Tanzanian authorities 'trying to suppress' anonymous whistle-blowing website

Maxence Melo, co-founder of Jamii Forums, in a post on 23 April 2016.
Maxence Melo, co-founder of Jamii Forums, in a post on 23 April 2016. via Facebook.com

Police in Tanzania have arrested the co-founder of popular whistle-blowing website Jamii Forums and are demanding that he reveal the identities of its users. Maxence Melo was arrested on Tuesday and is likely to be charged with obstructing a police investigation, according to an organisation that is providing him with legal representation.


“The police have asked him several times to reveal the particulars, the identities of the online users,” Onesmo Olengurumwa, National Coordinator, Tanzania Human Rights Defenders Coalition, told RFI. “But he has been responding that he hasn’t the capacity of actually identifying the particulars, the names of the online users.”

Jamii Forums has become a “safe place” for bloggers, journalists and insiders to talk freely and share information often concerning the workings of government. The website’s slogan reads, “the home of great thinkers – where we dare to talk openly”.

The system of registration on Jamii Forums enables users to use their real name and details or remain anonymous. “He [Melo] has no way to get those particulars, when people register themselves they have that option of giving their particulars or hiding their identities,” says Olengurumwa.

The website domain name is registered in the US, according to a domain name lookup search. Jamii Forums’ privacy policy says it does not log users’ IP address or share personal information except in cases where it must comply with the law, investigations into identified serious crimes or to identify people violating the law.

Authorities will have a hard time shutting down Jamii Forums, according to Olengurumwa. “Even last year during elections, it was shut down for some hours, but later on we brought it back, so it is well protected because even the servers are not in the country,” he says. It is not clear where Jamii Forums’ servers are located, according to several trace route searches carried out by RFI.


Posts on Jamii Forums are predominately in Swahili, the site is said to have some 6,000 users
Posts on Jamii Forums are predominately in Swahili, the site is said to have some 6,000 users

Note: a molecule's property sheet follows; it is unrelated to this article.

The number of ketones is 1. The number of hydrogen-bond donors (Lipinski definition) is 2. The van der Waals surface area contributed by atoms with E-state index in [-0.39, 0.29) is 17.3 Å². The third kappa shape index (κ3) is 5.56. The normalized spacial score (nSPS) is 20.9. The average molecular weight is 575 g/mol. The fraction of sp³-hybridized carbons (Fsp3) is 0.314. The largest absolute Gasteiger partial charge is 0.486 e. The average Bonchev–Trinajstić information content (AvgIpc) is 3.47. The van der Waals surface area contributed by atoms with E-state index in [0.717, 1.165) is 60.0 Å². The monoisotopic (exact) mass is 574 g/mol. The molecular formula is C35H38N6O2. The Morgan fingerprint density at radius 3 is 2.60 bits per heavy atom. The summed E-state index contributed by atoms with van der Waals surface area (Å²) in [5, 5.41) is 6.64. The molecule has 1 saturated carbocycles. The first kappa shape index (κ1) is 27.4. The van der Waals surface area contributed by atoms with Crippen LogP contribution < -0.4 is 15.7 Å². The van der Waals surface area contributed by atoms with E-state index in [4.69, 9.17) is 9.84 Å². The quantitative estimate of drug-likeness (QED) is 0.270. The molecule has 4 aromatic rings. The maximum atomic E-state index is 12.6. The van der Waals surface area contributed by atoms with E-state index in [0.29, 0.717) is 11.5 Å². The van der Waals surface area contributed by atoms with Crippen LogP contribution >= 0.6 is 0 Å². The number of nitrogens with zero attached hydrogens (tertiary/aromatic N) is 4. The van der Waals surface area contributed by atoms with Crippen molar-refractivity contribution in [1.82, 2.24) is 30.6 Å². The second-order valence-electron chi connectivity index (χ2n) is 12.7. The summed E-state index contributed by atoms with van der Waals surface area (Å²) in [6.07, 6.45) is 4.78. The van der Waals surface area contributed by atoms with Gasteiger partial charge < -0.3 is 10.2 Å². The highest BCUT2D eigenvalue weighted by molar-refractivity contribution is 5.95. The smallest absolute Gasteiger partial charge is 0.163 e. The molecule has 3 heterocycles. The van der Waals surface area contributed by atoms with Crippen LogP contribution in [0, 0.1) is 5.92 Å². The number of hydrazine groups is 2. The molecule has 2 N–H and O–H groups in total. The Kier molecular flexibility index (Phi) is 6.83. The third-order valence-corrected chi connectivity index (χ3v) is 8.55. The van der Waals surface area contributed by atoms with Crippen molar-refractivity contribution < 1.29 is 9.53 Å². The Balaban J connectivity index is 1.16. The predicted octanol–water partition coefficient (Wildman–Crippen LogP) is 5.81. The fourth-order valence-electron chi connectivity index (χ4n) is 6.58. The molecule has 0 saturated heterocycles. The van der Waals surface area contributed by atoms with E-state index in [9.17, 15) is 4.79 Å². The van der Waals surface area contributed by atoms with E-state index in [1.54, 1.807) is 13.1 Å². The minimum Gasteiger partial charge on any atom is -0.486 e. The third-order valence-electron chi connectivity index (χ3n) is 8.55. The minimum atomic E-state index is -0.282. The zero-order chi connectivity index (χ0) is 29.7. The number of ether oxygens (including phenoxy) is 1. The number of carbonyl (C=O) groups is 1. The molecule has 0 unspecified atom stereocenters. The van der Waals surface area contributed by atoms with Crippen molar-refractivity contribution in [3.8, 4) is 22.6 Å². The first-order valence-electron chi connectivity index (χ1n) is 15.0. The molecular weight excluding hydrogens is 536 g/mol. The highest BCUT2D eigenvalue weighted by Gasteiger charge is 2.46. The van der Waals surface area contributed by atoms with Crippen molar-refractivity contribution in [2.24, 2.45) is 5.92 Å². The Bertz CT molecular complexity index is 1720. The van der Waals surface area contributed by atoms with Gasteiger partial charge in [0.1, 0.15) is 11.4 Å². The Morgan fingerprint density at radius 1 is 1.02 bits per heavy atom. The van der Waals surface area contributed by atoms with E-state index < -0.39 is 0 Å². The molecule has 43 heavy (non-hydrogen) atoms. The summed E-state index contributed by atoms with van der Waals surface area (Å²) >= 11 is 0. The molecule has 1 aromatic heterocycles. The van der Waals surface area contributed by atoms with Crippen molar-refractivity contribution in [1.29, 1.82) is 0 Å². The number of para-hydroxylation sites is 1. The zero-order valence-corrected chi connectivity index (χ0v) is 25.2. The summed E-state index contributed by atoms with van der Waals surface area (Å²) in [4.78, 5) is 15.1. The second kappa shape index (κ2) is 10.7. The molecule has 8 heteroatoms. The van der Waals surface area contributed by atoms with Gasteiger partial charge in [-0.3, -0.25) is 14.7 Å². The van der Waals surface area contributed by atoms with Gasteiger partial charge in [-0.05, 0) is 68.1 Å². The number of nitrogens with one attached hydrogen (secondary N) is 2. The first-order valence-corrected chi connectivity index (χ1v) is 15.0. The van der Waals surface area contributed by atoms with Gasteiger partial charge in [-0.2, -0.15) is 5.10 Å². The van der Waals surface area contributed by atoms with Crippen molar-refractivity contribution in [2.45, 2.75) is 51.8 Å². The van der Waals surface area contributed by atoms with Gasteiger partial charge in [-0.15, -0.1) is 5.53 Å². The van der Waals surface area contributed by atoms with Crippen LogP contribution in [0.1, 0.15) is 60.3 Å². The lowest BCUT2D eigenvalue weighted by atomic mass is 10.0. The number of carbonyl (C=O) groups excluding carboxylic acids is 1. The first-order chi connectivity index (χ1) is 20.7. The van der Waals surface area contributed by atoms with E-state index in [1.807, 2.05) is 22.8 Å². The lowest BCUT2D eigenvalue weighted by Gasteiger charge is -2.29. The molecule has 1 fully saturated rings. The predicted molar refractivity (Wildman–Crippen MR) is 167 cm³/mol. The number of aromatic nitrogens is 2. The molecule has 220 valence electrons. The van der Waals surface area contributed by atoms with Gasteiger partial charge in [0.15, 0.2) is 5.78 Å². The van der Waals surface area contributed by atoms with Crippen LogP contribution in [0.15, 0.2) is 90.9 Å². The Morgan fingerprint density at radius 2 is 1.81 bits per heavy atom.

Jamii Forums has frequently been the source of stories involving alleged corruption, according to reports, and helped expose a corrupt energy deal which was subsequently picked up by the mainstream Tanzanian media.

“Some of the stories going on in the mainstream media like newspapers, television stations or radio stations in Tanzania originated from Jamii Forums,” Neville Meena, Secretary General, Tanzania Editors Forum, told RFI.

“By suppressing Jamii Forums that means you are suppressing the emergence of the new inside sources, what’s going on in government circles and so on and so forth,” adds Meena.

Posts on Jamii Forums in reaction to Melo’s arrest described him as a “hero” and some users called for a fund to be set up to help with his legal defence.

Tanzania enacted a Cyber Crimes Act last year which press freedom advocates describe as part of an effort to limit media freedom. Press freedom advocates say the law has already led to 10 people having being charged for “insulting” President John Magufuli on the popular WhatsApp messaging platform.

"The Tanzanian government would do better to investigate allegations of corruption, rather than pressuring a website to violate its users' trust and privacy," the Committee to Protect Journalists wrote in a post on Wednesday about Melo’s arrest.

“Sometimes the government feels that maybe it’s humiliated by some of the acts being revealed in that forum,” says Meena. “The government must be unhappy about what’s going on, on that forum.”

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